The Mississippi - The Rapids - Aerial Railway Bridges - Breakfast at Braynor - Lynch Law - Card-sharpers - Crowding in the Cars - Woman's Rights! - The Prairie - "A Sea of Fire" - Crookstown - Fisher's Landing - Strange Quarters - "The Express-man's Bed" - Herding like Sheep - On board the Minnesota.
After leaving Duluth at four o'clock on Tuesday morning by rail, the country through which we passed was very beautiful. Lake succeeded lake, then came wooded hills and tiny mountain streams, crossed by high bridges. These bridges were without parapets, and so narrow that, looking out of the window of the car, one saw a deep gorge sixty or seventy feet below. One railway bridge across the Mississippi - a narrow enough stream there, at least to eyes accustomed to the broad St. Lawrence - was more than seventy feet high, and so unsafe that trains were allowed only to creep slowly across it. The rapids on the St. Louis River, along the banks of which the Northern Pacific runs, are magnificent. For some miles the high banks occasionally almost shut out the view; then, as the train winds round a sharp curve, a mountain torrent of foaming water bursts upon the gaze. Rocks tower above it, with great trees bending from their heights; in the stream are huge boulders round which the water whirls and hisses, sending its spray high over the rugged banks, in every nook and crevice of which grow long ferns and graceful wild-flowers. Then follows a long smooth stretch of water with grassy wooded shores, and through the trees one catches distant glimpses of yet wider and more beautiful falls than those just passed.
We breakfasted at Braynor at nine o'clock, and heard with pleasure that we had forty-five minutes wherein to satisfy exhausted nature. Everything was delicious, and we should have done the fare even greater justice had we known that it was the last good meal we should obtain for thirty-six hours. When we returned to the car we were greatly amused by an irrepressible fellow-traveller, whose over-politeness and loquacity savoured of a morning dram or two.
He insisted on pointing out the exact spot - marked by a tall, rough-looking post with a cross-tree on it, that stood near the rails - where two Indians had been "lynched" for some crime by the citizens; which exploit being regarded with pardonable pride by them, was boasted of to travellers accordingly. Volumes might be written on Yankee oppression of the poor Red-skins, and yet leave the disgraceful story but half told.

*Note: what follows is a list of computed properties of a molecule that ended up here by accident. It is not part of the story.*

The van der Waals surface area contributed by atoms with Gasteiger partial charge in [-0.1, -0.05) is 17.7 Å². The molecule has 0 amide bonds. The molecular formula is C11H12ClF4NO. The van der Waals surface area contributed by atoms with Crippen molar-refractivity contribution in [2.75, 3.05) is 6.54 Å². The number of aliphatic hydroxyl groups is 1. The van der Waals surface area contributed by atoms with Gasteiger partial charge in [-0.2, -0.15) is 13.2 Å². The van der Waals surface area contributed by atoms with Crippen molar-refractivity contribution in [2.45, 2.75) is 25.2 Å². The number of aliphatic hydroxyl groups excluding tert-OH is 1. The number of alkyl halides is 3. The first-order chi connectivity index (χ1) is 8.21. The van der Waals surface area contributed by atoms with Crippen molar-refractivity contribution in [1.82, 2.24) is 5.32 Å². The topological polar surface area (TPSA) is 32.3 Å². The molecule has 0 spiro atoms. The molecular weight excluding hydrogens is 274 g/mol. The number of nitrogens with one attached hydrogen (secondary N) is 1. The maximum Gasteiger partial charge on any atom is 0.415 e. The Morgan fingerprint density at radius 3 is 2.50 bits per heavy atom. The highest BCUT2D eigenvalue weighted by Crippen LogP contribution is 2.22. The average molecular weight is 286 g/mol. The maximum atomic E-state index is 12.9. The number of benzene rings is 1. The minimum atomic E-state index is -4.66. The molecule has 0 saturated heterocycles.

Our train was crowded, and during the morning two rather well-dressed black-eyed men came on board. The conductor told us they were the pests of that part of the road - three card-monte men - and that in spite of being carefully warned many travellers, especially amongst the well-to-do farmer class emigrating to Manitoba, were daily fleeced by them, there being no apparent redress, as they are sharp enough to evade any direct breach of the law. These men succeeded in drawing two boys of eighteen or twenty into their toils, and obtained possession of their watches, as well as all the money they had about them. When the lads protested vehemently, the sharpers offered to return the former upon receipt of five dollars, which they knew their victims did not possess. To our great relief, the men got off at the station where we stopped for dinner.
We changed trains at Glyndon for the branch line, then only recently laid to Fisher's Landing, but since that time continued to the frontier station of Pembina. There was only one passenger car to hold all those who had comfortably filled three on the other line, and it would be difficult to convey any idea of the crowding and crushing that ensued to obtain seats, and pack away the numerous travelling-bags and provision-baskets brought by the emigrants from Ontario. Having gentlemen with us, we were soon provided for; but just before the train started, a very dirty, fashionably dressed young woman, carrying an equally dirty baby, came in. Looking about her, and not finding a vacant seat, she said in an insolent tone, giving her head a toss -
"No seats? Wall, I guess I ain't agoin' to stand and hold this here heavy child!" and sat down in my lap. I had, like most people, often been "sat upon," figuratively, during my life, but never literally, and it was with some difficulty that I managed to extricate myself. The girl next proceeded, with the assistance of a dirty pocket-handkerchief and the tin drinking-mug belonging to the car, to perform her toilet and that of her infant; her efforts resulting in a streakiness of dirt on both faces, where the colour had been uniform before.